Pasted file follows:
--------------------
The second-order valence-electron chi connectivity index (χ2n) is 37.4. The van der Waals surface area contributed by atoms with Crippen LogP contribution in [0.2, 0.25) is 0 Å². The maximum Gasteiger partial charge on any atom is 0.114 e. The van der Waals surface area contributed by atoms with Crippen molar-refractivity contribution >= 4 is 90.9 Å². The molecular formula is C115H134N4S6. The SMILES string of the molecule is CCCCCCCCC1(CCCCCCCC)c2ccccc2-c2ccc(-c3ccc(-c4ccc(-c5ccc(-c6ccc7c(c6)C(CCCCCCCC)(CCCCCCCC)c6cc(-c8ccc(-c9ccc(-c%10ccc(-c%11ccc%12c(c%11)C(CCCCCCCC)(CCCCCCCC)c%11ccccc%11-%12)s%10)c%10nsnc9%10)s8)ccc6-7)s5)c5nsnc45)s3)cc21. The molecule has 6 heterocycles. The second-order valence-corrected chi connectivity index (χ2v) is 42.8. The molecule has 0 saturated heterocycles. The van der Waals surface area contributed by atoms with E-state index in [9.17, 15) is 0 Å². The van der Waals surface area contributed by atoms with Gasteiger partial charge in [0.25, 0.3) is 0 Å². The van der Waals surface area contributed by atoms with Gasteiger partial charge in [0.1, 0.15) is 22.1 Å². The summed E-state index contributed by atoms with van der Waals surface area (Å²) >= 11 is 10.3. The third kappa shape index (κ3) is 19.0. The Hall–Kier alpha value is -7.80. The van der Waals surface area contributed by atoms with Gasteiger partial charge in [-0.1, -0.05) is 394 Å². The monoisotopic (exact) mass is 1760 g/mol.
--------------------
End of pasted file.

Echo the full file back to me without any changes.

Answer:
The second-order valence-electron chi connectivity index (χ2n) is 37.4. The van der Waals surface area contributed by atoms with Crippen LogP contribution in [0.2, 0.25) is 0 Å². The maximum Gasteiger partial charge on any atom is 0.114 e. The van der Waals surface area contributed by atoms with Crippen molar-refractivity contribution >= 4 is 90.9 Å². The molecular formula is C115H134N4S6. The SMILES string of the molecule is CCCCCCCCC1(CCCCCCCC)c2ccccc2-c2ccc(-c3ccc(-c4ccc(-c5ccc(-c6ccc7c(c6)C(CCCCCCCC)(CCCCCCCC)c6cc(-c8ccc(-c9ccc(-c%10ccc(-c%11ccc%12c(c%11)C(CCCCCCCC)(CCCCCCCC)c%11ccccc%11-%12)s%10)c%10nsnc9%10)s8)ccc6-7)s5)c5nsnc45)s3)cc21. The molecule has 6 heterocycles. The second-order valence-corrected chi connectivity index (χ2v) is 42.8. The molecule has 0 saturated heterocycles. The van der Waals surface area contributed by atoms with E-state index in [9.17, 15) is 0 Å². The van der Waals surface area contributed by atoms with Gasteiger partial charge in [0.25, 0.3) is 0 Å². The van der Waals surface area contributed by atoms with Gasteiger partial charge in [0.1, 0.15) is 22.1 Å². The summed E-state index contributed by atoms with van der Waals surface area (Å²) >= 11 is 10.3. The third kappa shape index (κ3) is 19.0. The Hall–Kier alpha value is -7.80. The van der Waals surface area contributed by atoms with Gasteiger partial charge in [-0.1, -0.05) is 394 Å². The monoisotopic (exact) mass is 1760 g/mol.